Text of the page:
Professor Rodgers' research examines issues related to children's nutritional status, development economics, and the economics of gender. She is currently writing a book on the links between maternal employment and children's health status in developing countries. Recent research has examined maternal education and the nutritional status of children, using readily available Demographic and Health Survey data. She has also written on innovations in food assistance programs in the United States and community food systems in New Jersey.
Theme 1: Local Government Coordination of Community Food Systems in Distressed Urban Areas.
This research examined public coordination of community food systems in fifteen distressed New Jersey cities with unusually high unemployment rates, large immigrant populations, high levels of poverty and an extraordinary reliance on school nutrition programs. Using key informant interviews with municipal officials and calls to school districts and city departments, we found a large variation in the ability of these city governments to coordinate food assistance programs, provide information about food programs to people in need, and plan for expanded food market choices. A few of the sampled city governments created local capacity to meet the nutritional needs of impoverished residents, but many did not recognize food security as part of their mission.
Theme 2: Food Assistance Through the School System
Numerous public and private initiatives in the United States work to mitigate food insecurity and its unwelcome repercussions for children's health and well-being. An increasingly popular program, the Food For Kids program originated by the Arkansas Rice Depot, seeks to reduce hunger among school-aged children by distributing ready-to-eat food in backpacks for participating students to take home for evening and weekend meals. This study assesses reasons for participation in the program and its impact on school-level indicators of student behavior and academic performance. Sample statistics from unique surveys made available by the Arkansas Rice Depot, a faith-based food bank, indicate that some parents cannot or do not properly feed their children due to insufficient economic means, illness, drug addiction, or a lack of willingness. The analysis also finds improvements in participating students' self-esteem and behavior at school. Additional results from fixed effects regressions using school report-card data indicate a positive and significant program impact on eighth-grade standardized test scores in math and literacy.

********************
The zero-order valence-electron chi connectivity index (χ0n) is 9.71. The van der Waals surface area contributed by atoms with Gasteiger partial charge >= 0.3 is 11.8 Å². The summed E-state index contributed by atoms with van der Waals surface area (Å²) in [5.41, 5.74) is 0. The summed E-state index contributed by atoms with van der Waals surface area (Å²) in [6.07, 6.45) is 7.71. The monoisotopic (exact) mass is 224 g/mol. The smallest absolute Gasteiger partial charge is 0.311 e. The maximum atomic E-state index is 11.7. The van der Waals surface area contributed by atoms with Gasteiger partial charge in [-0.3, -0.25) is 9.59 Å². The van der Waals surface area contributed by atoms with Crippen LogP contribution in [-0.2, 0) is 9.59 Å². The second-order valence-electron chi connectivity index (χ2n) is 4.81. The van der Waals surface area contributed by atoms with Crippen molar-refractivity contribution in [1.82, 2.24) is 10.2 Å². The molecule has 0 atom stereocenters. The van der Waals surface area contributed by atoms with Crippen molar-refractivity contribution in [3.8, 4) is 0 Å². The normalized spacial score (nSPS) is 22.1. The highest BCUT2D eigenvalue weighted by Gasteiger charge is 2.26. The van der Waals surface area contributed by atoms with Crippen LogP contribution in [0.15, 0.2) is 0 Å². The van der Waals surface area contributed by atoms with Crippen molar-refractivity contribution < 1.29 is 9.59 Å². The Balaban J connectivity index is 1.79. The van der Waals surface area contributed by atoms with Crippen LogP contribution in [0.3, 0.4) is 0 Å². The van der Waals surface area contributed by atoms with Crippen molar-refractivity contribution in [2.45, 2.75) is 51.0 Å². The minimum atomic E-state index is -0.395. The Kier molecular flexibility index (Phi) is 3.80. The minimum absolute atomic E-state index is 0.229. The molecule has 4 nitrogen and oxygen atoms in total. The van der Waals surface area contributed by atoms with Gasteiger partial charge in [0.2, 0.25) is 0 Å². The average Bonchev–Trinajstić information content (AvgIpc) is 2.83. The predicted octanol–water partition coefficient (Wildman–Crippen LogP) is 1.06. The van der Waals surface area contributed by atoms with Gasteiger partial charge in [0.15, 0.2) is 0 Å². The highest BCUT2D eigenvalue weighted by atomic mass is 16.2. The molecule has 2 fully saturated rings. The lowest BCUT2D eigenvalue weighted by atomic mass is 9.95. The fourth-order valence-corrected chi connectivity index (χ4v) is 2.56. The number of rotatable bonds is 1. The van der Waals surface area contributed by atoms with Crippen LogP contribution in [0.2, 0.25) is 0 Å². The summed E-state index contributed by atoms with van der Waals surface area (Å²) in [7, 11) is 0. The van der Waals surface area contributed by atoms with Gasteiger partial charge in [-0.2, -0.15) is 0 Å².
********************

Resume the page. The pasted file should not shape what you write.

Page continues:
Theme 3: Mother's Education and Children's Nutritional Status
This project uses data from Cambodia's 2005 Demographic and Health Survey to examine how three measures of children's nutritional status vary by mother's educational attainment. To identify mechanisms for that association, we study birth size, which depends on factors during gestation; and low height-for-age (stunting) and low weight-for-height (wasting), which are affected by factors that operate after birth. In multivariate specifications that control for socioeconomic status, mother's education is strongly inversely associated with stunting, but not small birth size or wasting. Addition of household composition and environmental factors to the model reduces the association between mother's education and child nutritional outcomes only slightly.